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External Ear Infection (External Otitis) in Dogs

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Treatment: Because external ear infections often progress to the middle ear, it is extremely important to take your dog to a veterinarian as soon as you suspect an ear problem. Veterinary examination of the deep portions of the ear canal using an otoscope is the most important step in making the diagnosis and planning the treatment.

Otoscopic examination cannot be attempted if the canal is dirty and filled with wax and purulent debris. First, the ear must be cleaned. This may require sedation or anesthesia.

It is essential to know whether the eardrums are intact, since it is not safe to medicate the ears with certain medications if the drums are perforated. It is also important to be sure the problem is not caused by a foreign body or tumor. A specimen of waxy material is taken with a cotton-tipped applicator, rolled onto a glass slide, and examined under the microscope looking for bacteria, yeast, ear mites, and any other predisposing factors. Your veterinarian may need to do a culture and sensitivity test on the discharge, especially if this is a recurring problem. A correct and definite diagnosis of the cause helps to determine the most appropriate and best treatment.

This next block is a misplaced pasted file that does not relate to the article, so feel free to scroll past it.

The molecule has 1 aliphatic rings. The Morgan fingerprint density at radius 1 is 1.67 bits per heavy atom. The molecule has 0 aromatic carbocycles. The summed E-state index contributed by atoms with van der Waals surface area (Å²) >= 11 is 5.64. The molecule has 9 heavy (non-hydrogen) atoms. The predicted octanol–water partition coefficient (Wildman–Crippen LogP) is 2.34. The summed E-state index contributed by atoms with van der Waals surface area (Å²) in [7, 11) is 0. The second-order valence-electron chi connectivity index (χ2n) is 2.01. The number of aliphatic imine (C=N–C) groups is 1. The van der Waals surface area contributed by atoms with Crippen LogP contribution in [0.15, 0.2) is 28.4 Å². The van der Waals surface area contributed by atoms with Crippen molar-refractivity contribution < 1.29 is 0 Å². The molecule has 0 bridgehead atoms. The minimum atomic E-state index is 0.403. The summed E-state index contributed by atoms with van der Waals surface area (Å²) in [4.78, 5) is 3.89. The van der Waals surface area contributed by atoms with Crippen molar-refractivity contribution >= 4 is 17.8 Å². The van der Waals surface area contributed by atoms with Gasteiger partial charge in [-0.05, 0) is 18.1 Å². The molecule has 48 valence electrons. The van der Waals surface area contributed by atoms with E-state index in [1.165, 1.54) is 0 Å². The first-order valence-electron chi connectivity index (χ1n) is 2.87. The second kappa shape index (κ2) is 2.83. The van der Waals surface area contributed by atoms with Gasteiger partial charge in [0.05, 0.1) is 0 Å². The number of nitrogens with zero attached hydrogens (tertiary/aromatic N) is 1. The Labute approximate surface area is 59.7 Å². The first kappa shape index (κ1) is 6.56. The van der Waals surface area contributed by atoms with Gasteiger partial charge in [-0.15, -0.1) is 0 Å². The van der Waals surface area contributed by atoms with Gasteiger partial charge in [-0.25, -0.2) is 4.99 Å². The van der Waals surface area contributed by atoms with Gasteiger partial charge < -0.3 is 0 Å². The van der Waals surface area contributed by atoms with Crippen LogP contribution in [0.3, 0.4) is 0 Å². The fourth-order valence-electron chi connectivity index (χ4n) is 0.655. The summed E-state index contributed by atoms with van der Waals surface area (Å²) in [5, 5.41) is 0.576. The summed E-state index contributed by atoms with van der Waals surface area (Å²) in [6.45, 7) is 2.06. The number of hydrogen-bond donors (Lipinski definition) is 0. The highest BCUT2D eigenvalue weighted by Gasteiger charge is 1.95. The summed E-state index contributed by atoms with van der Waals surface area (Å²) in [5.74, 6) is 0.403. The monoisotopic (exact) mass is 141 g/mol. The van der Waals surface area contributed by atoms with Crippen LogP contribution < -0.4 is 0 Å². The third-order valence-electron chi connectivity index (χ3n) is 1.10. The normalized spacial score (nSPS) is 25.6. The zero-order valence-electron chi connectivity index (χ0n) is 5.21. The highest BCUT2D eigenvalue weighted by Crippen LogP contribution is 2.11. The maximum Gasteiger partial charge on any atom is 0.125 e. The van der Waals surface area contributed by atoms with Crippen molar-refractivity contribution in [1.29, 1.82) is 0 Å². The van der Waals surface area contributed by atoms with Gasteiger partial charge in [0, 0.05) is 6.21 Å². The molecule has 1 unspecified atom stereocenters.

The first step in treatment is to clean and dry the ear canals. This requires ear-cleaning solutions, a syringe, an ear curette, and cotton balls. It should be done at the veterinary clinic. Cleaning creates a less favorable environment for bacteria to grow and allows the medication to treat the surface of the ear canal. Medication can’t penetrate the debris in a dirty ear.

Follow-up care at home involves medicating the ear with a preparation prescribed by your veterinarian. If the ear continues to produce wax and exudate, a cleansing and flushing solution such as Oti-Clens or Epi-Otic, and/or a drying solution such as ClearX or Panodry, may be recommended. These solutions are used immediately before medicating the ear with an antibiotic or antifungal medication. Topical and/or oral corticosteroids may be recommended to control pain and decrease swelling and inflammation. Some dogs may need oral antibiotics as well for severe infections.

Bacterial infections that continue to progress produce thickening and narrowing of the ear canal and chronic pain. These ears are difficult to clean and treat. Asa last resort, your veterinarian may advise a surgical procedure called an ear resection that reestablishes air circulation and promotes drainage.

WebMD Veterinary Reference from "Dog Owner's Home Veterinary Handbook"

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